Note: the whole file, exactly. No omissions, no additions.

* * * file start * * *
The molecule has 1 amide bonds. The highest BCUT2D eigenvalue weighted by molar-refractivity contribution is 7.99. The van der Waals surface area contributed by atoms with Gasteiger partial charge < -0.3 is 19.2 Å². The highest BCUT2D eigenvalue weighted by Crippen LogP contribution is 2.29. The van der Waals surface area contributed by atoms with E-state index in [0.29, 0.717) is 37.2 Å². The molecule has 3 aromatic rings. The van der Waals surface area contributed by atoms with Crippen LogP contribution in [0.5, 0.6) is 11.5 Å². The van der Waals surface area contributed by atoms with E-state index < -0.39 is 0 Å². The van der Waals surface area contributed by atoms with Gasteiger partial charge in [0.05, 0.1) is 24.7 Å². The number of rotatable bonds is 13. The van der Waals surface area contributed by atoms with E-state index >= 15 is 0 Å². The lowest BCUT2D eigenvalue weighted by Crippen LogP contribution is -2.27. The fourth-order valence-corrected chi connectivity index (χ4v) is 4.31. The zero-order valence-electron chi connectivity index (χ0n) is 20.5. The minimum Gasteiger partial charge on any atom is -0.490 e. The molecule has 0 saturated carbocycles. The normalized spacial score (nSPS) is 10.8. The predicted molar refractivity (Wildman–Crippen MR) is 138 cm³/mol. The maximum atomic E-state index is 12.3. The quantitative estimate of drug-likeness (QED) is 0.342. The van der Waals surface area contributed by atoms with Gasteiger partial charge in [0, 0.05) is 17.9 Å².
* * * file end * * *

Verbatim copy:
The molecule has 1 amide bonds. The highest BCUT2D eigenvalue weighted by molar-refractivity contribution is 7.99. The van der Waals surface area contributed by atoms with Gasteiger partial charge < -0.3 is 19.2 Å². The highest BCUT2D eigenvalue weighted by Crippen LogP contribution is 2.29. The van der Waals surface area contributed by atoms with E-state index in [0.29, 0.717) is 37.2 Å². The molecule has 3 aromatic rings. The van der Waals surface area contributed by atoms with Crippen LogP contribution in [0.5, 0.6) is 11.5 Å². The van der Waals surface area contributed by atoms with E-state index < -0.39 is 0 Å². The van der Waals surface area contributed by atoms with Gasteiger partial charge in [0.05, 0.1) is 24.7 Å². The number of rotatable bonds is 13. The van der Waals surface area contributed by atoms with E-state index >= 15 is 0 Å². The lowest BCUT2D eigenvalue weighted by Crippen LogP contribution is -2.27. The fourth-order valence-corrected chi connectivity index (χ4v) is 4.31. The zero-order valence-electron chi connectivity index (χ0n) is 20.5. The minimum Gasteiger partial charge on any atom is -0.490 e. The molecule has 0 saturated carbocycles. The normalized spacial score (nSPS) is 10.8. The predicted molar refractivity (Wildman–Crippen MR) is 138 cm³/mol. The maximum atomic E-state index is 12.3. The quantitative estimate of drug-likeness (QED) is 0.342. The van der Waals surface area contributed by atoms with Gasteiger partial charge in [0, 0.05) is 17.9 Å².